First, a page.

Pierson cites Johnson's message to Congress two days after Kennedy's funeral when he declared that "no memorial oration or eulogy could more eloquently honor President Kennedy's memory than the earliest possible passage of the civil rights bill for which he fought so long." The following day, on Thanksgiving, Johnson "advanced this theme further and perhaps finally established it as the official intepretation of the assassination, at least among liberals," Piereson wrote. In his Thanksgiving message, Johnson stated, "Let us pray for His divine wisdom in banishing from our land any injustice or intolerance or oppression to any of our fellow Americans, whatever their opinion, whatever the color of their skins, for God made all of us ... in His image."
Unfortunately for those who intepreted Kennedy's death in his manner, the evidence that Lee Harvey Oswald was motivated by racial animus is even flimsier than that for innumerable conspiracy theories that emerged from the case. In fact, just the opposite appears true. Few good things can be said about the man, but among them are these -- based on what we know of him, Oswald abhorred racism and segregation.
We also know that Oswald was an outspoken and bellicose communist to nearly anyone within earshot, one who defected to the Soviet Union in 1959 at the height of the Cold War and returned to the US less than three years later, disenchanted that his socialist utopia fell short of expectations.
All of fifteen months later, he tried to defect again, this time to Cuba by way of the Cuban Embassy during a visit to Mexico City in September 1963. Oswald was initially turned down by the Cubans after they were warned by the Russians that he was unstable and erratic. Within days of Oswald's return to Dallas, news that Kennedy would visit the city in November received major play in local newspapers. By the middle of the month, Oswald learned from a family friend of a job opening at the Texas School Book Depository, before it was publicly known that Kennedy's motorcade would pass by the building.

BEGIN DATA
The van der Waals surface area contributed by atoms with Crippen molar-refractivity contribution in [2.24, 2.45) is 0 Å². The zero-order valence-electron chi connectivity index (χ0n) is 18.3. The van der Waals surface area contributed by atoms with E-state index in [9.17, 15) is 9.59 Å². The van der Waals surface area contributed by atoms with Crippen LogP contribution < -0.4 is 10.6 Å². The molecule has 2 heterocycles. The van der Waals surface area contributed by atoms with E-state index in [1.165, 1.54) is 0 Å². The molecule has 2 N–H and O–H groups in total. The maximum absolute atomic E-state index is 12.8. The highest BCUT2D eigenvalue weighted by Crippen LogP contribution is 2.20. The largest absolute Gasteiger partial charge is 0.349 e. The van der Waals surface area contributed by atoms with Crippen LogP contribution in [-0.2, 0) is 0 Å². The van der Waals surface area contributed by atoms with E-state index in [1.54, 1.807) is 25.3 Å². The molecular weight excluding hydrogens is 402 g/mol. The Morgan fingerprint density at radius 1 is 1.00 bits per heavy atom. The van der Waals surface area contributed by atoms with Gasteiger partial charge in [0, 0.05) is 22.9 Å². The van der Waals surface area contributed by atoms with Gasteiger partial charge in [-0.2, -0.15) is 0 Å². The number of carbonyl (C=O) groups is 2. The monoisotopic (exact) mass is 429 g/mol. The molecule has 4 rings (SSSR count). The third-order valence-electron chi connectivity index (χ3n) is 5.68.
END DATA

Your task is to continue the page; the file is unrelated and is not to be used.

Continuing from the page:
It was the building from which Oswald fled within minutes of the shooting in Dealey Plaza, the only employee not found after police quickly sealed the building. Shortly thereafter Oswald killed a Dallas police officer, yet more evidence of a guilty and desperate man in flight. By then he had left seven children fatherless, all in single day, including his own two.
Much has been made over the years of the parallels between Kennedy and Lincoln, of their lives, presidencies and deaths. But an obvious parallel between them is seldom mentioned -- just as Lincoln was a victim of the Civil War, shot by an embittered partisan, Kennedy was a victim of the Cold War, killed by a devoted left winger.
We can thank Jacqueline Kennedy for the Camelot fantasy that still enshrouds Kennedy's memory, conveyed from her to sympathetic Life magazine scribe Theodore White only a week after Kennedy's death. But she was clear-eyed when it came to the malcontent who murdered her husband -- "He didn't even have the satisfaction of being killed for civil rights. It had to be some silly little communist."